Small larvae, 5 mm long; conspicuously slender; about 17x longer than broad.
Antenna with 5 segments; at least the apical 1/2 of segment 3 annulated. Ring organ situated somewhat below the middle of basal segment. Blade somewhat longer than segment 2; accessory blade short, hardly reaching the middle of the slender segment 2. Lauterborn organs present or absent.
Labrum with labral sensillae long and slender; SI and SII on high, somewhat clubbed tubercles, SIII on low tubercles; SIV A again on high tubercles; SIV B developed as a long, slender rod. Numerous apically divided chaetae present in front of SI. Pecten epipharyngis 3 lobed.
Mandible with 6 inner teeth.
Mentum with 1 protruding median tooth and 7-8 pairs of lateral teeth.
Body with procercus long and slender, hyaline anteriorly, blackish posteriorly; with 7-8 apical setae, one of them several times longer than procercus. Two distinctive long, black setae just before the anal tubules.
Larval Paraboreochlus and Boreochlus have bicoloured procerci, hyaline anteriorly, dark from base to apex posteriorly, as in most Boreochlini. A prominent, as opposed to recessed, median mental tooth distinguishes from Trichotanypus, and the few lateral mental teeth (7) from Lasiodiamesa. Paraboreochlus is distinguished from Boreochlus by the unique presence of two long, strong black setae lying dorsal to the anal tubules in Paraboreochlus, and the reduced number of anal setae (5 vs. 8) in Boreochlus.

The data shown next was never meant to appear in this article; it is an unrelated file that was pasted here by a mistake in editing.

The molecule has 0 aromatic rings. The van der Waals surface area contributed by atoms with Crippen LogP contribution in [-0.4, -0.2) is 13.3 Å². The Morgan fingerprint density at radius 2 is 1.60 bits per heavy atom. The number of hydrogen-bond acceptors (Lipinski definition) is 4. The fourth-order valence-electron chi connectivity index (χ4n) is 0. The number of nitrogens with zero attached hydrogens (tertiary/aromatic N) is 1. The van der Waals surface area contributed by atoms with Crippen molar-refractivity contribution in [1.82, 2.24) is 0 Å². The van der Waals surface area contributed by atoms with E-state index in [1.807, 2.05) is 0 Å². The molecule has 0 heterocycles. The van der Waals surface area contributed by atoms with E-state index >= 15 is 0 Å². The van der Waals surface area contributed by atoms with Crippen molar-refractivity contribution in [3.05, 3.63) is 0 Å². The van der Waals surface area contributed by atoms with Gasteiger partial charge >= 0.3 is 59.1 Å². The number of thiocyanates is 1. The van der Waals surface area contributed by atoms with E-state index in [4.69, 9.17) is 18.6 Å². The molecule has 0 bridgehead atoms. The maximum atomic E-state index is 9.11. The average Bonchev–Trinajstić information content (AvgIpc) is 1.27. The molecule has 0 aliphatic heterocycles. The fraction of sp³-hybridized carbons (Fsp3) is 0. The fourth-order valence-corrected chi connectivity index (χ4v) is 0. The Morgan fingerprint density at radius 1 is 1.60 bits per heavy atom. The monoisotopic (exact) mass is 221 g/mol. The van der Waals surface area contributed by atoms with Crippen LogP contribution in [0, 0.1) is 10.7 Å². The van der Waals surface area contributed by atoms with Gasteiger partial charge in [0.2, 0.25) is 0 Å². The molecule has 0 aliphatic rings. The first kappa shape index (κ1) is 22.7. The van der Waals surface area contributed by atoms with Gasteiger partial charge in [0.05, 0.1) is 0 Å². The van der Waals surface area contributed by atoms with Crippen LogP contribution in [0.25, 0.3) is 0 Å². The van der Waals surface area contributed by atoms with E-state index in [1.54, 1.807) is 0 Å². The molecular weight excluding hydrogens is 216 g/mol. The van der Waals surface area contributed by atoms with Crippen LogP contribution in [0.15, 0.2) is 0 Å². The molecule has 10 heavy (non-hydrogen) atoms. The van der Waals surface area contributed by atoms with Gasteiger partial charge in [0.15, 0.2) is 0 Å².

One species of Paraboreochlus is known from Europe (Brundin 1966a) and one from North America. The immature stages of the European species, P. minutissimus, seem to prefer to live amongst mosses in springs and creeks.
In southeastern New York (USA), Shannon et al. (1998) found larvae of Paraboreochlus stahli in two streams, Esopus Creek and Coxing Kill, during a study of hyporheic invertebrates in the Lower Hudson River Basin. All were collected from hyporheic zones of exposed lateral gravel bars. Only two larvae of P. stahli were collected in October from Esopus Creek. By contrast, larvae were present through most of the year at Coxing Kill, but were more abundant in fall and spring samples, and consisted of a mixture of second, third and mature fourth instars. It is concluded that larvae inhabit and grow to maturity in lateral hyporheic zones, which may account for their absence in standard benthic samples from streams. Pupal exuvial evidence suggests that the genus is widespread in USA.